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What – Mindfulness is a useful practice to steady our minds and bodies in these difficult times. It is about paying attention, on purpose and with the intention of being curious and open to what you notice in the present moment.

Mindfulness shows that we can gain control of our attention by learning to focus on details of our experience (e.g. sounds, sights, bodily sensations). With practice, this can help stabilise our minds and bodies and be useful when there are worrying events - such as now.

How – There are two main ways to learn and practice mindfulness:

  • Formal meditation – recordings of guided mindfulness meditations teach you by leading you through meditation practice, e.g. body scan, breathing meditation, walking meditation, standing and mindful movement or sitting meditations.

  • Informal awareness practices – in which you simply pay attention to the sensory details of your life, e.g. washing your hands, sitting down, eating/ drinking. If you are struggling to sleep, you could pay mindful attention to safety (e.g. feel physically supported by a bed, feel the comfort of your covers) to help your mind switch down.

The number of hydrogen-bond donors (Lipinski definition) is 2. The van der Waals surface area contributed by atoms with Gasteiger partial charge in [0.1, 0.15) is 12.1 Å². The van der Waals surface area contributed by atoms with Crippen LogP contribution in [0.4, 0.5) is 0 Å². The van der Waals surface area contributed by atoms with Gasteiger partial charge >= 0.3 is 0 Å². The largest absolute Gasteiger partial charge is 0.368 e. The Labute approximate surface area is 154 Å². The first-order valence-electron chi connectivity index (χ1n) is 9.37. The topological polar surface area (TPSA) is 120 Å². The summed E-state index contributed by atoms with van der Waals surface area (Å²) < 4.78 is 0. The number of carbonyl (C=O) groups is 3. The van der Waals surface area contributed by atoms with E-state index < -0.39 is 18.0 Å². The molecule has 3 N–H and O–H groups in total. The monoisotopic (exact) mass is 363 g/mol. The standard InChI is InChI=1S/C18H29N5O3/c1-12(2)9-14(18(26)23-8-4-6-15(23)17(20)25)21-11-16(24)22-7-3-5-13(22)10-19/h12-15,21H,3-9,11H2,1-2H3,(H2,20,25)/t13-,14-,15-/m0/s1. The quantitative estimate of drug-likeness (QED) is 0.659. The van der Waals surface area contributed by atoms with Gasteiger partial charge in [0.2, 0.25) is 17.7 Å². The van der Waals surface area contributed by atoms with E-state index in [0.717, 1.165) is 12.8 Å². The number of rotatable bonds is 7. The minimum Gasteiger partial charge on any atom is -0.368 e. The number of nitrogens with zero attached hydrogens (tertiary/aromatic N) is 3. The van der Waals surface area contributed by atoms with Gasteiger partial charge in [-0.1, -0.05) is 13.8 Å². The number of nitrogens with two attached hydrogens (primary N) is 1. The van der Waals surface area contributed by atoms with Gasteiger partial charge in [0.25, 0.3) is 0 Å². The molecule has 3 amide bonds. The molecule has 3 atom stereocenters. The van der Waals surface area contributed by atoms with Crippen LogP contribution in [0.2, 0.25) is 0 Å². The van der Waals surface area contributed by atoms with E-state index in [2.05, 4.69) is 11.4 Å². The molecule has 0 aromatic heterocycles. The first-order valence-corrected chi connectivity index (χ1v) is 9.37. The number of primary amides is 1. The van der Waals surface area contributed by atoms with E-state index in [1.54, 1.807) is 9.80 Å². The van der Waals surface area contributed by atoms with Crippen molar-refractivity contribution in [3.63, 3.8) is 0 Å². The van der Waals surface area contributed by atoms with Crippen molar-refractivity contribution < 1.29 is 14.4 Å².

Mindfulness Resources

University of Leeds resources

  • Staff and students can access the recordings from the Mindfulness-Based Stress Reduction courses run by the Staff Counselling and Psychological Support Services. NB: Please note you will need to use Google Chrome or Microsoft Edge as your internet browser to open this link.

Try these quick practices to help you:

1) Do this 3-step breathing space regularly to check in with yourself and settle down.

2) Do this mindful self-care break when you feel you are struggling or stressed.

  • Other guided secular meditation practice from the Centre for Mindfulness Research and Practice at the University of Bangor (a UK leader in secular mindfulness. Listen to guided meditations from the two main evidence based programmes Mindfulness-based Stress Reduction (MBSR) and Mindfulness-based Cognitive Therapy. We particularly recommend the Workplace Mindfulness Audio Tracks which tend to be shorter than those used in the clinical programmes.

Mindfulness Apps

A word of caution about listening to guided meditations

As mindfulness trains us to pay more attention to our lived experience it can highlight our awareness of stress or difficult experiences. If this is too much for you at any point, please override the meditation and choose to focus on something that feels safe or neutral, e.g. sounds or something nice you can see.

Extra support

Please get in touch with the service at if you have any questions or would like individual guidance about practising mindfulness. See the Staff Counselling and Psychological Support webpages for more information about the team.